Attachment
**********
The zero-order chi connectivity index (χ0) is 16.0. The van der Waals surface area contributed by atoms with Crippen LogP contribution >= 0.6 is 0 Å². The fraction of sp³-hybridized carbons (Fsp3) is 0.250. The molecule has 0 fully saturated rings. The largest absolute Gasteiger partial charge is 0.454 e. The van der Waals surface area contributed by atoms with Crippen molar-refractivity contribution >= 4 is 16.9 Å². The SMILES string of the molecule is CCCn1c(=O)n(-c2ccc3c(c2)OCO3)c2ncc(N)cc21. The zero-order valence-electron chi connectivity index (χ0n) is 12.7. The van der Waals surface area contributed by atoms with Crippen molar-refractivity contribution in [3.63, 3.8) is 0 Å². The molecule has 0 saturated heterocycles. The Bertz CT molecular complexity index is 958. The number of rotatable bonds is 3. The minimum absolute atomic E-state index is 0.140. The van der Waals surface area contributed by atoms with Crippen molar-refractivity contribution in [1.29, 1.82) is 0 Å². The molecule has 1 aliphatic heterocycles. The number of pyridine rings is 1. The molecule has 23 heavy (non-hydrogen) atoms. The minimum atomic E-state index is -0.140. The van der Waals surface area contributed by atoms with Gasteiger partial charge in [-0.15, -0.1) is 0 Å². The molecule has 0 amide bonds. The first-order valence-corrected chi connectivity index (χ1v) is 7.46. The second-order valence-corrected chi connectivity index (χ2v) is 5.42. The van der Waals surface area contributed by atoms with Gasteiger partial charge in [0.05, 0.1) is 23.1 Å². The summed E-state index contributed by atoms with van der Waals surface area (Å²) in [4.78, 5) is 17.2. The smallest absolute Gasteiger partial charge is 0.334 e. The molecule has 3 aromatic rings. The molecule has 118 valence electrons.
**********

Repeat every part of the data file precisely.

The zero-order chi connectivity index (χ0) is 16.0. The van der Waals surface area contributed by atoms with Crippen LogP contribution >= 0.6 is 0 Å². The fraction of sp³-hybridized carbons (Fsp3) is 0.250. The molecule has 0 fully saturated rings. The largest absolute Gasteiger partial charge is 0.454 e. The van der Waals surface area contributed by atoms with Crippen molar-refractivity contribution >= 4 is 16.9 Å². The SMILES string of the molecule is CCCn1c(=O)n(-c2ccc3c(c2)OCO3)c2ncc(N)cc21. The zero-order valence-electron chi connectivity index (χ0n) is 12.7. The van der Waals surface area contributed by atoms with Crippen molar-refractivity contribution in [3.63, 3.8) is 0 Å². The molecule has 0 saturated heterocycles. The Bertz CT molecular complexity index is 958. The number of rotatable bonds is 3. The minimum absolute atomic E-state index is 0.140. The van der Waals surface area contributed by atoms with Crippen molar-refractivity contribution in [1.29, 1.82) is 0 Å². The molecule has 1 aliphatic heterocycles. The number of pyridine rings is 1. The molecule has 23 heavy (non-hydrogen) atoms. The minimum atomic E-state index is -0.140. The van der Waals surface area contributed by atoms with Gasteiger partial charge in [-0.15, -0.1) is 0 Å². The molecule has 0 amide bonds. The first-order valence-corrected chi connectivity index (χ1v) is 7.46. The second-order valence-corrected chi connectivity index (χ2v) is 5.42. The van der Waals surface area contributed by atoms with Gasteiger partial charge in [0.05, 0.1) is 23.1 Å². The summed E-state index contributed by atoms with van der Waals surface area (Å²) in [4.78, 5) is 17.2. The smallest absolute Gasteiger partial charge is 0.334 e. The molecule has 3 aromatic rings. The molecule has 118 valence electrons.